INTERRUPTING CHICKEN AND THE ELEPHANT OF SURPRISE

A laugh-out-loud follow-up to Stein’s 2011 Caldecott honoree, Interrupting Chicken.

Little Chicken is back, and her metafictive editorial impulses are as strong as ever. After school, she tells Papa, “my teacher told us every story has an elephant of surprise.” Papa corrects her, replying, “She was talking about an element of surprise,” but Chicken is unconvinced and is determined to find surprising elephants in the stories she reads for homework with Papa. And find them she does in the books-within-the-book: The Ugly Duckling, Rapunzel, and The Little Mermaid. As in Interrupting Chicken, Stein changes styles to illustrate Chicken’s books and then visually interrupts those scenes—this time not just with Chicken jumping into the books, but with her imagined elephant of surprise, too. He ratchets up the humor by depicting the small, blue, adorable elephant in costume for each story—feathered like a swan, wearing long braids and a dirndl, and finally in a grass skirt and coconut bra. More indulgent than exasperated, Papa determines to tell Chicken a story without elephants, and she illustrates it. She, of course, also interrupts it with an elephant of surprise. While the interrupting conceit is a bit less straightforward in this book than its predecessor, fans of the two loving characters will be delighted to see them again.

Unsurprisingly good. (Picture book. 4-8)

Pub Date: Sept. 11, 2018

ISBN: 978-0-7636-8842-4

Page Count: 40

Publisher: Candlewick

Review Posted Online: July 5, 2018

Kirkus Reviews Issue: July 15, 2018

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Hee haw.

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THE WONKY DONKEY

The print version of a knee-slapping cumulative ditty.

In the song, Smith meets a donkey on the road. It is three-legged, and so a “wonky donkey” that, on further examination, has but one eye and so is a “winky wonky donkey” with a taste for country music and therefore a “honky-tonky winky wonky donkey,” and so on to a final characterization as a “spunky hanky-panky cranky stinky-dinky lanky honky-tonky winky wonky donkey.” A free musical recording (of this version, anyway—the author’s website hints at an adults-only version of the song) is available from the publisher and elsewhere online. Even though the book has no included soundtrack, the sly, high-spirited, eye patch–sporting donkey that grins, winks, farts, and clumps its way through the song on a prosthetic metal hoof in Cowley’s informal watercolors supplies comical visual flourishes for the silly wordplay. Look for ready guffaws from young audiences, whether read or sung, though those attuned to disability stereotypes may find themselves wincing instead or as well.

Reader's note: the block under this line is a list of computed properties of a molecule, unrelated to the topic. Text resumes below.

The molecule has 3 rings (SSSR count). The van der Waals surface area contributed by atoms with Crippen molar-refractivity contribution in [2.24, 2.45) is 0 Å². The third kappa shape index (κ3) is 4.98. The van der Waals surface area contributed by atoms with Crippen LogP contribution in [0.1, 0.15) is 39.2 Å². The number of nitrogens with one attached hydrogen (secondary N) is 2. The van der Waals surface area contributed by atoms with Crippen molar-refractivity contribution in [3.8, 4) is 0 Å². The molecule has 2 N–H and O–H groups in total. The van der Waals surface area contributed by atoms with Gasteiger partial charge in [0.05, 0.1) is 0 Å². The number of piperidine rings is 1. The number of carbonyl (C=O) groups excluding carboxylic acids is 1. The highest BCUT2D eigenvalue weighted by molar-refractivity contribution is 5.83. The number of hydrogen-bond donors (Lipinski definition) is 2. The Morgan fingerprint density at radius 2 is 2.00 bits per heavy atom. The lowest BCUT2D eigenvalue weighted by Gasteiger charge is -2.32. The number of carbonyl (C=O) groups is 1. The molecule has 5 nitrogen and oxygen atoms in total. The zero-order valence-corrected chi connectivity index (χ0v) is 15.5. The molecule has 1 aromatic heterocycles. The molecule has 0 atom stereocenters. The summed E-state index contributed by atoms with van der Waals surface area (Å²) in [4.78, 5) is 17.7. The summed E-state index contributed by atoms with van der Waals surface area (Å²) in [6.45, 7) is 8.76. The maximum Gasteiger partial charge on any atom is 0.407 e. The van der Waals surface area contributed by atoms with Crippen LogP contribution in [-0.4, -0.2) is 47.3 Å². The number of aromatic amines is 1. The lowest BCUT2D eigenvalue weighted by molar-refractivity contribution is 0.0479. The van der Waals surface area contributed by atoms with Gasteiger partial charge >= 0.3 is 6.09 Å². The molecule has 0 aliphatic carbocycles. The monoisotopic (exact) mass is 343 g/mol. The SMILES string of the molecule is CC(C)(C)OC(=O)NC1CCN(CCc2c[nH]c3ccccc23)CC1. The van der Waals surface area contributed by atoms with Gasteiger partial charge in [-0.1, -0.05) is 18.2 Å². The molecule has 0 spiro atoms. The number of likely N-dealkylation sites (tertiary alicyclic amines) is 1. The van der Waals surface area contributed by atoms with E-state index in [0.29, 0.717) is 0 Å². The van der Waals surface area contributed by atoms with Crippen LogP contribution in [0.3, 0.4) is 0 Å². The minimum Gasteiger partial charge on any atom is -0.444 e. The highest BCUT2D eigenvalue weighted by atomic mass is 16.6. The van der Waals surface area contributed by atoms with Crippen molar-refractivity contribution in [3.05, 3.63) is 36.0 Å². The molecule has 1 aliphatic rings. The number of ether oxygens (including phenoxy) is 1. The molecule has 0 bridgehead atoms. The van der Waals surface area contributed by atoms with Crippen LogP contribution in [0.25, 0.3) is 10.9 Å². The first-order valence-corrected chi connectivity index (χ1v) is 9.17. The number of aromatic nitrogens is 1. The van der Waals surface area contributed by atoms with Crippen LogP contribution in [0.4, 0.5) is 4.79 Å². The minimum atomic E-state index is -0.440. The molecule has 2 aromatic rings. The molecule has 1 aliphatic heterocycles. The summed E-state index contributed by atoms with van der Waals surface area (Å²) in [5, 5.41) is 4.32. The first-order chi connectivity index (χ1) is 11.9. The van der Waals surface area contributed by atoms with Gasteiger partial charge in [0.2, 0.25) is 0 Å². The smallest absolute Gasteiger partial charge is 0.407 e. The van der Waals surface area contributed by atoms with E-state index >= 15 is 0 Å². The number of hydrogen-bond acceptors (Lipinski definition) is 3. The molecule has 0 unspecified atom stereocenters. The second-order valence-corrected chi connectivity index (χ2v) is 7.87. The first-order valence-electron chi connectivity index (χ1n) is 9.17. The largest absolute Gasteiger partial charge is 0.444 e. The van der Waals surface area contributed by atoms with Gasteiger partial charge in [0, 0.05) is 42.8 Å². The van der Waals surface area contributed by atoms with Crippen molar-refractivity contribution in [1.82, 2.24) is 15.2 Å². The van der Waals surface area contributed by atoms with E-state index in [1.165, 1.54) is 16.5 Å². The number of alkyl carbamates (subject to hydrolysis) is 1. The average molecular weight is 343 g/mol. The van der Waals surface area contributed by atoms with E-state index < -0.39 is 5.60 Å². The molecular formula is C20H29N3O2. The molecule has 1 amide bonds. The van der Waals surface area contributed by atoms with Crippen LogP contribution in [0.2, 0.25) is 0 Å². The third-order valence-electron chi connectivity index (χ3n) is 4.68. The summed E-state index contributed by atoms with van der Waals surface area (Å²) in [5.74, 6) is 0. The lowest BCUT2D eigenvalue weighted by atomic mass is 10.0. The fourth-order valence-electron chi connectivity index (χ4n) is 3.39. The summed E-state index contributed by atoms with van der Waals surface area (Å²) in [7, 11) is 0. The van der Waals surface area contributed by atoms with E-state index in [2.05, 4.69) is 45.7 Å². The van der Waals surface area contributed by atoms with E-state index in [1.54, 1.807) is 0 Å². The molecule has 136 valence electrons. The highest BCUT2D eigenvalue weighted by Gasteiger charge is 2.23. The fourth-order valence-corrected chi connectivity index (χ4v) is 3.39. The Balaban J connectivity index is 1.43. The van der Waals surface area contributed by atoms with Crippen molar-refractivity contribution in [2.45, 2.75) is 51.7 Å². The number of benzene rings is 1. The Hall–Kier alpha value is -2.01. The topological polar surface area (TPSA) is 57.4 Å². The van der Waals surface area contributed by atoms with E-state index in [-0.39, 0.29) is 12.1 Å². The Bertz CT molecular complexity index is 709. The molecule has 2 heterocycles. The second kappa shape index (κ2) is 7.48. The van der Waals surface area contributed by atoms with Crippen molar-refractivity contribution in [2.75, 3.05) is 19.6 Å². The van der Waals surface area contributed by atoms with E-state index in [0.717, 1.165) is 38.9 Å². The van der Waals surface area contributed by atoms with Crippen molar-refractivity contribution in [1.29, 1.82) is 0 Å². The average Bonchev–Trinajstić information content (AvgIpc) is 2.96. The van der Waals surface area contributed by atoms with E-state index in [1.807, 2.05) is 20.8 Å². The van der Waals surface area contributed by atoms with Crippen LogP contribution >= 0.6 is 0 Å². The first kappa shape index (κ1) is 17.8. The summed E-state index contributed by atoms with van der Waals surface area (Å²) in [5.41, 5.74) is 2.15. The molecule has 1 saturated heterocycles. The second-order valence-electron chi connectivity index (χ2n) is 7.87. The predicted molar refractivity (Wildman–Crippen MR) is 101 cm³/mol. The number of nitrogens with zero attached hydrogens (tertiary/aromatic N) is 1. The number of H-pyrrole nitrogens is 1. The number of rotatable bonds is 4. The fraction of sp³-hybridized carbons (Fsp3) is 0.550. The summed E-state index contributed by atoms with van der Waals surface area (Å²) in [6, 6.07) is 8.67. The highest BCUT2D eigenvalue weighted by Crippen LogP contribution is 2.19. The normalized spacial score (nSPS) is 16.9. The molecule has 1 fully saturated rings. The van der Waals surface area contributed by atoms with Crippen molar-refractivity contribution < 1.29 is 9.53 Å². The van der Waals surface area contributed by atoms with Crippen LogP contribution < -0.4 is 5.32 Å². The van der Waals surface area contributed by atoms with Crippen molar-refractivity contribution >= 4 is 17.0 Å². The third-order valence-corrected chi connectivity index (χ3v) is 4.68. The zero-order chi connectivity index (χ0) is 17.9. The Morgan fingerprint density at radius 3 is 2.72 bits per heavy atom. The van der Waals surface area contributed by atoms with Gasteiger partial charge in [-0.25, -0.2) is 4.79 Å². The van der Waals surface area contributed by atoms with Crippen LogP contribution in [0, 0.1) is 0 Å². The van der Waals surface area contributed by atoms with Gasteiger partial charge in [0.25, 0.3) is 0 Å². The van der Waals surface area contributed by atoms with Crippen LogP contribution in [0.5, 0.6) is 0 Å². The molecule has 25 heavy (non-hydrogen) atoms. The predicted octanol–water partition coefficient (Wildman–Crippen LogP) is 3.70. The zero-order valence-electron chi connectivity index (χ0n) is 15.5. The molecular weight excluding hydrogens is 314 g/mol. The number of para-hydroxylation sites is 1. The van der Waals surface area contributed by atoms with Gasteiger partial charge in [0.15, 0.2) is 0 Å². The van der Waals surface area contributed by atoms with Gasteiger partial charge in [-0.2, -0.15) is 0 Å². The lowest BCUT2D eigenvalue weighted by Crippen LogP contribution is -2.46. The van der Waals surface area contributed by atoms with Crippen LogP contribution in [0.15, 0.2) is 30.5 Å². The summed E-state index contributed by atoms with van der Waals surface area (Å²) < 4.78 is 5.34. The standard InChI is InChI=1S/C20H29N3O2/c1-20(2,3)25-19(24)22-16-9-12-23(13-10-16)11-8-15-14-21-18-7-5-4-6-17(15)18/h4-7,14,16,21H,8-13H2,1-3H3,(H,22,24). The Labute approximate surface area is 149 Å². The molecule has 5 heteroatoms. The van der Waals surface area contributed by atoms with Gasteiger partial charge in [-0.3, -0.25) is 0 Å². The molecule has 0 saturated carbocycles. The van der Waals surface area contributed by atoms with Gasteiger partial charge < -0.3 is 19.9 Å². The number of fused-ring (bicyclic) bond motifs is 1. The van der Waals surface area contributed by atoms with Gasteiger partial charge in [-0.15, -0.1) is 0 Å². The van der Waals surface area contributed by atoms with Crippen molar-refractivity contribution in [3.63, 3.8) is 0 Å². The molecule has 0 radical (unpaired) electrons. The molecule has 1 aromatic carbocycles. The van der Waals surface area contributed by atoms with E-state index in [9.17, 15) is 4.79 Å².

Hee haw. (Picture book. 5-7)

Pub Date: May 1, 2010

ISBN: 978-0-545-26124-1

Page Count: 26

Publisher: Scholastic

Review Posted Online: Dec. 29, 2018

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A lesson that never grows old, enacted with verve by two favorite friends

WAITING IS NOT EASY!

From the Elephant & Piggie series

Gerald the elephant learns a truth familiar to every preschooler—heck, every human: “Waiting is not easy!”

When Piggie cartwheels up to Gerald announcing that she has a surprise for him, Gerald is less than pleased to learn that the “surprise is a surprise.” Gerald pumps Piggie for information (it’s big, it’s pretty, and they can share it), but Piggie holds fast on this basic principle: Gerald will have to wait. Gerald lets out an almighty “GROAN!” Variations on this basic exchange occur throughout the day; Gerald pleads, Piggie insists they must wait; Gerald groans. As the day turns to twilight (signaled by the backgrounds that darken from mauve to gray to charcoal), Gerald gets grumpy. “WE HAVE WASTED THE WHOLE DAY!…And for WHAT!?” Piggie then gestures up to the Milky Way, which an awed Gerald acknowledges “was worth the wait.” Willems relies even more than usual on the slightest of changes in posture, layout and typography, as two waiting figures can’t help but be pretty static. At one point, Piggie assumes the lotus position, infuriating Gerald. Most amusingly, Gerald’s elephantine groans assume weighty physicality in spread-filling speech bubbles that knock Piggie to the ground. And the spectacular, photo-collaged images of the Milky Way that dwarf the two friends makes it clear that it was indeed worth the wait.

A lesson that never grows old, enacted with verve by two favorite friends . (Early reader. 6-8)

Pub Date: Nov. 4, 2014

ISBN: 978-1-4231-9957-1

Page Count: 64

Publisher: Hyperion

Review Posted Online: Nov. 5, 2014

Kirkus Reviews Issue: Nov. 15, 2014

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